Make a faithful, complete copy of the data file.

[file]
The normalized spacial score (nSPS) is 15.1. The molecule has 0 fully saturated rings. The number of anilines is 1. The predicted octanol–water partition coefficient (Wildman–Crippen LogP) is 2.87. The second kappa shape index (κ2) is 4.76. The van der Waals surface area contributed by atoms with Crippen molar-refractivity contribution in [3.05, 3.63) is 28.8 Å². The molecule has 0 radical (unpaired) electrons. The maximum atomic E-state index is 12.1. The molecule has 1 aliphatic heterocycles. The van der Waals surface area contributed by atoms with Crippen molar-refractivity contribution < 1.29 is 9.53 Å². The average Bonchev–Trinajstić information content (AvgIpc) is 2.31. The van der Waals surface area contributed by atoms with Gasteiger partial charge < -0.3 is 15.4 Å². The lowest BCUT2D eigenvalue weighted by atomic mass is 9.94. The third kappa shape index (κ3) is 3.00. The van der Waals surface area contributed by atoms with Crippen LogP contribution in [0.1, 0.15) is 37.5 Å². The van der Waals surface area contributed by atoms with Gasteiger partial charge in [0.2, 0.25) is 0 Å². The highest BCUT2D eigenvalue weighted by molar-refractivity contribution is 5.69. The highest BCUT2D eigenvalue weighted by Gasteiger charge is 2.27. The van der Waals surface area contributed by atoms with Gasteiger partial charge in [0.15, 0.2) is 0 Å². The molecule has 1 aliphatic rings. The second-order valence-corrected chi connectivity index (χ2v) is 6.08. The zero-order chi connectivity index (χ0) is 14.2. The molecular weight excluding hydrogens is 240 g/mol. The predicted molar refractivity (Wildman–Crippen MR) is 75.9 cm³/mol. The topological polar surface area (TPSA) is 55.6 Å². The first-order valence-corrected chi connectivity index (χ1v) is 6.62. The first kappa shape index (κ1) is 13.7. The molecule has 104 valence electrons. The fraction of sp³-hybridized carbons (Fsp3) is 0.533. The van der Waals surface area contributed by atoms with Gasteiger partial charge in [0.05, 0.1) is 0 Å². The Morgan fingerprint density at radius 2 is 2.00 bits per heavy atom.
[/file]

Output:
The normalized spacial score (nSPS) is 15.1. The molecule has 0 fully saturated rings. The number of anilines is 1. The predicted octanol–water partition coefficient (Wildman–Crippen LogP) is 2.87. The second kappa shape index (κ2) is 4.76. The van der Waals surface area contributed by atoms with Crippen molar-refractivity contribution in [3.05, 3.63) is 28.8 Å². The molecule has 0 radical (unpaired) electrons. The maximum atomic E-state index is 12.1. The molecule has 1 aliphatic heterocycles. The van der Waals surface area contributed by atoms with Crippen molar-refractivity contribution < 1.29 is 9.53 Å². The average Bonchev–Trinajstić information content (AvgIpc) is 2.31. The van der Waals surface area contributed by atoms with Gasteiger partial charge < -0.3 is 15.4 Å². The lowest BCUT2D eigenvalue weighted by atomic mass is 9.94. The third kappa shape index (κ3) is 3.00. The van der Waals surface area contributed by atoms with Crippen LogP contribution in [0.1, 0.15) is 37.5 Å². The van der Waals surface area contributed by atoms with Gasteiger partial charge in [0.2, 0.25) is 0 Å². The highest BCUT2D eigenvalue weighted by molar-refractivity contribution is 5.69. The highest BCUT2D eigenvalue weighted by Gasteiger charge is 2.27. The van der Waals surface area contributed by atoms with Gasteiger partial charge in [0.15, 0.2) is 0 Å². The molecule has 1 aliphatic rings. The second-order valence-corrected chi connectivity index (χ2v) is 6.08. The zero-order chi connectivity index (χ0) is 14.2. The molecular weight excluding hydrogens is 240 g/mol. The predicted molar refractivity (Wildman–Crippen MR) is 75.9 cm³/mol. The topological polar surface area (TPSA) is 55.6 Å². The first-order valence-corrected chi connectivity index (χ1v) is 6.62. The first kappa shape index (κ1) is 13.7. The molecule has 104 valence electrons. The fraction of sp³-hybridized carbons (Fsp3) is 0.533. The van der Waals surface area contributed by atoms with Gasteiger partial charge in [0.05, 0.1) is 0 Å². The Morgan fingerprint density at radius 2 is 2.00 bits per heavy atom.